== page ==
Know Your Fiber: Tussah Silk
Posted on July 02 2021
Tussah, tussar, tusar, tasar, and more… so many names for just one type of silk! Produced in only a few countries, tussah silk is perhaps best known as a wild silk that is collected in the forests of India and other countries in South Asia. This golden-hued silk is different from cultivated silks – it is more textured and spins up into a yarn with a bit more loft to it. This loft provides exceptional breathability in warm weather as well as insulation in cooler weather, creating woven or knit fabrics that are comfortable to wear in nearly any season.
Bombyx mori, the domestic silk moth that is typically raised in warehouses, makes much of the silk we see in our clothing and in our luxury yarn blends. Cultivated silk is, of course, lovely and provides amazing sheen drape to any cloth it is in. However, there are over 500 different silk moth species moths in the world, busy creating different silks for adventurous fiber aficionados. Tussah moths are from the genus Antheraea, and the species that makes tussah silk feeds on leaves from oak and jamun trees, rather than the mulberry leaves that B. mori prefer. Oak and jamun leaves are rich in tannin, which is what helps give tussah silk its lustrous, golden hue.
Silk in India has a long history, and recent discoveries show that the practice of spinning silk from wild silkworms there may be nearly as old as sericulture – the cultivation of silkworms – in China. Remains of spun silk fibers have been found at archaeological sites of the Indus Civilization (c. 2800-1500 BCE). These fibers were found in bronze and chlorite beads dated to between about 2600-2200 BCE and provide proof that the craft of silk spinning was already well known in India during this period. Further research has shown that the silk in the beads was not from B. mori, the domesticated silkworm from China, but rather from A. assamensis – one of the tussah moths species, and native to South Asia.
Indian silk trade grew right alongside Chinese silk trade. By the time of the Gupta Empire (late-200 CE to 543 CE) India had become a major player, exporting silk and silk fabrics via the Indian Ocean throughout the Middle East, and onward to parts of Africa and the Mediterranean. Indian silk trade also played a role in helping to establish the Silk Road from China to Europe as a major trade route – traders would travel the Silk Road with silks from both China and India. However, as sericulture in China improved, cultivated silk soon overtook the wild silk trade, causing cultivated silk to be much more available in Europe than its wild cousins. Knowledge of tussah silk in the West faded. However, when Europeans began to colonize the Indian sub-continent in the 1600s, wild silks re-entered European consciousness. Treated as a curiosity at first, tussah silk products soon became quite popular. Europeans were particularly fond of quilts, pillows, curtains, and other household goods created or embroidered with tussah and other Indian silks. These were luxury goods, though, and not available to many people. The invention of “artificial silk” – aka viscose – in the late 1800s provided a cheaper substitute that more people could afford, and the silk market began to gradually decline. As it did so, interest in the wild silks of India also began to decline once again. It was not until the revival of artisan hand-spinning and weaving in the mid-1900s that tussah silk would once again find its place with crafters of the western hemisphere.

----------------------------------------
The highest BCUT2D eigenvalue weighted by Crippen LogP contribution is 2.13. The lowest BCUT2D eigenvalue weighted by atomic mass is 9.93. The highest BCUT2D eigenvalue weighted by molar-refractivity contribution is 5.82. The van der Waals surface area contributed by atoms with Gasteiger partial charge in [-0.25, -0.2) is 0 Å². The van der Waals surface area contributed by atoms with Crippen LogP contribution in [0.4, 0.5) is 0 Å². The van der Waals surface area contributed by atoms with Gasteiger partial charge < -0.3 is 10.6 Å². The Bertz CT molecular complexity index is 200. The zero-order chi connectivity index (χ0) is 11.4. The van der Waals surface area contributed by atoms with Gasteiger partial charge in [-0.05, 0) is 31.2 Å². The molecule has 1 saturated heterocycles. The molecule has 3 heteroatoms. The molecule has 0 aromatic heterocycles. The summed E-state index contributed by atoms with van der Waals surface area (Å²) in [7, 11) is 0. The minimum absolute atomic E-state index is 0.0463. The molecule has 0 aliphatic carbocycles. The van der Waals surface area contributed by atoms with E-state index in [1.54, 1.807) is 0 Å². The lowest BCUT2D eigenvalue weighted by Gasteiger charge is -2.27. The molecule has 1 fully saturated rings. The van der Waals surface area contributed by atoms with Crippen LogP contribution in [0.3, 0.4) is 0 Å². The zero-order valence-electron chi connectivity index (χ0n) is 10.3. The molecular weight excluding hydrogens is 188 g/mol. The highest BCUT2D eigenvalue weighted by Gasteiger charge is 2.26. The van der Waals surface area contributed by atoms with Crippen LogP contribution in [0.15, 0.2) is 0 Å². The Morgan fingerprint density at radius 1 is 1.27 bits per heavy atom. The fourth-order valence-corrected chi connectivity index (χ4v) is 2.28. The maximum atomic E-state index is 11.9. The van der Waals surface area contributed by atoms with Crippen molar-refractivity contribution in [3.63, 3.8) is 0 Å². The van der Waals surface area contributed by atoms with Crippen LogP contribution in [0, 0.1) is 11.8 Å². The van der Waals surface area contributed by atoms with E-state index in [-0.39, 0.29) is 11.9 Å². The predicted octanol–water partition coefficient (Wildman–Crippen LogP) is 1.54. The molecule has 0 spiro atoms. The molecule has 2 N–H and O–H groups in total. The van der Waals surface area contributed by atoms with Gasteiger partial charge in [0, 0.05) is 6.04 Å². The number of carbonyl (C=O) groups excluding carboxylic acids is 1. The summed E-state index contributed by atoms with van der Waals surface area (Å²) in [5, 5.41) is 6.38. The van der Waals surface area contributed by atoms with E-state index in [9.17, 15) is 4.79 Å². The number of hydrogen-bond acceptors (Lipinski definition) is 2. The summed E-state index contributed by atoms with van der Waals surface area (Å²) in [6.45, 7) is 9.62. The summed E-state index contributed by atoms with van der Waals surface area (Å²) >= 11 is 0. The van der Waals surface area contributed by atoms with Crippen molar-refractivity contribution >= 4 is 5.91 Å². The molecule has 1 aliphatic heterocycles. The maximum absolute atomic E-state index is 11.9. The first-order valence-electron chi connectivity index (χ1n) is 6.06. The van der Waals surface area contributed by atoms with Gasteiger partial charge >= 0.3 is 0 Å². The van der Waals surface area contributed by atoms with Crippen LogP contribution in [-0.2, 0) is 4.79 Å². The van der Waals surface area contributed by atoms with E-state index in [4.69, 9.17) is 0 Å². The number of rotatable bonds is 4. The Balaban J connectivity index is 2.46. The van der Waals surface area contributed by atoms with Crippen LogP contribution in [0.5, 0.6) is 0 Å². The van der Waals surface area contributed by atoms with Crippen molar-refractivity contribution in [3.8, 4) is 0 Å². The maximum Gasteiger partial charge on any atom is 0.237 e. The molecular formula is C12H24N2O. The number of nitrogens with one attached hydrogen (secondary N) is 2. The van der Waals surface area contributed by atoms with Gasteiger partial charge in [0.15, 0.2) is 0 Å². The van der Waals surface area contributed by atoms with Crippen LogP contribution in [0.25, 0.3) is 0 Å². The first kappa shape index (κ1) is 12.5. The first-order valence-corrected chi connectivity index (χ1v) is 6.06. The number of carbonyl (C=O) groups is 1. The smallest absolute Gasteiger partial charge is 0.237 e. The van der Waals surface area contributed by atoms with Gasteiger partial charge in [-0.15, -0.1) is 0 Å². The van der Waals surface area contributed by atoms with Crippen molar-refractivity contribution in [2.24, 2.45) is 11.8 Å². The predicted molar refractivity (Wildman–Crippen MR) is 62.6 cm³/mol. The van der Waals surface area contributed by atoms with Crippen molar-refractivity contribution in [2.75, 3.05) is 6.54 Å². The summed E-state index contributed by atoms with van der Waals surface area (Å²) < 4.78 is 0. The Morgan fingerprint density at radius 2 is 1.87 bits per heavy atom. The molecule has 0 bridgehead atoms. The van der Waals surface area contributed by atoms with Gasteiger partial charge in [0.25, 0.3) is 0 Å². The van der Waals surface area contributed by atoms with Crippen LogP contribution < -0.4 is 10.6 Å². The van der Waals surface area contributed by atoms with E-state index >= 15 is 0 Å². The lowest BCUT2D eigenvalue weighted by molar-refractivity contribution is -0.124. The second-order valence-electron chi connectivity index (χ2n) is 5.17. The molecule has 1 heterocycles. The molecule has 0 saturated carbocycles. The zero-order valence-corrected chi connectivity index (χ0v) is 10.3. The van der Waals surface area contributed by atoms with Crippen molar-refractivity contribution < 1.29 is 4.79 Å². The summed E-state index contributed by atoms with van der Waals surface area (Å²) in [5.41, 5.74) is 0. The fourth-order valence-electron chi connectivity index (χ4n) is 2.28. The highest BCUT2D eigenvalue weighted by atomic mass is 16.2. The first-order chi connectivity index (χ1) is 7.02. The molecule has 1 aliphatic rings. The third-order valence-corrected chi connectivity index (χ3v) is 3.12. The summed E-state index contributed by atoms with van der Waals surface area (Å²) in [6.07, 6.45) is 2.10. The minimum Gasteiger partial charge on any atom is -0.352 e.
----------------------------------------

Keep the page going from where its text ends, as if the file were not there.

Today, tussah cocoons in India are still gathered by people of tribal villages in Bhagalpur, Bihar, and areas of West Bengal. While this rural industry faded for a time due to low commercial demand for tussah, it has seen a rebirth over the last few decades. Harvesting, processing, and weaving tussah silk was for generations done mostly by men. However, thanks to rural retraining programs in India, women are increasingly involved in tussah harvesting and processing. Weaving tussah silk, however, remains a largely male task. Much of the tussah silk from India goes into fabric for apparel and décor. Fiber artists in the western hemisphere have also embraced the use of tussah silk. As fiber artists, we enjoy spinning, knitting, crocheting, and weaving this wonderful fiber. Tussah silk is also beginning to find a home in other crafts – soap makers will sometimes use tussah silk in their soaps. It turns out that dissolving tussah silk in the lye produces a luxury soap with a lustrous look and a silky feel.
Most tussah silk top and yarns available in North America ranges between 21-26 microns, although both thicker and thinner tussah silk can sometimes be found. Like all silks, tussah has amazing sheen and luster. The staple length of tussah silk is shorter than that of cultivated silk, but at 4-6 inches long it is still plenty long for most spinners. Undyed tussah is a light golden color, and like all silks it has an amazing sheen and luster. Many spinners like to blend tussah silk with a fine or medium-fine wool to create a yarn with a wonderful feel and drape.
Make sure to visit us at our shop in Bellingham, WA or online at www.nwyarns.com to see what we have in stock!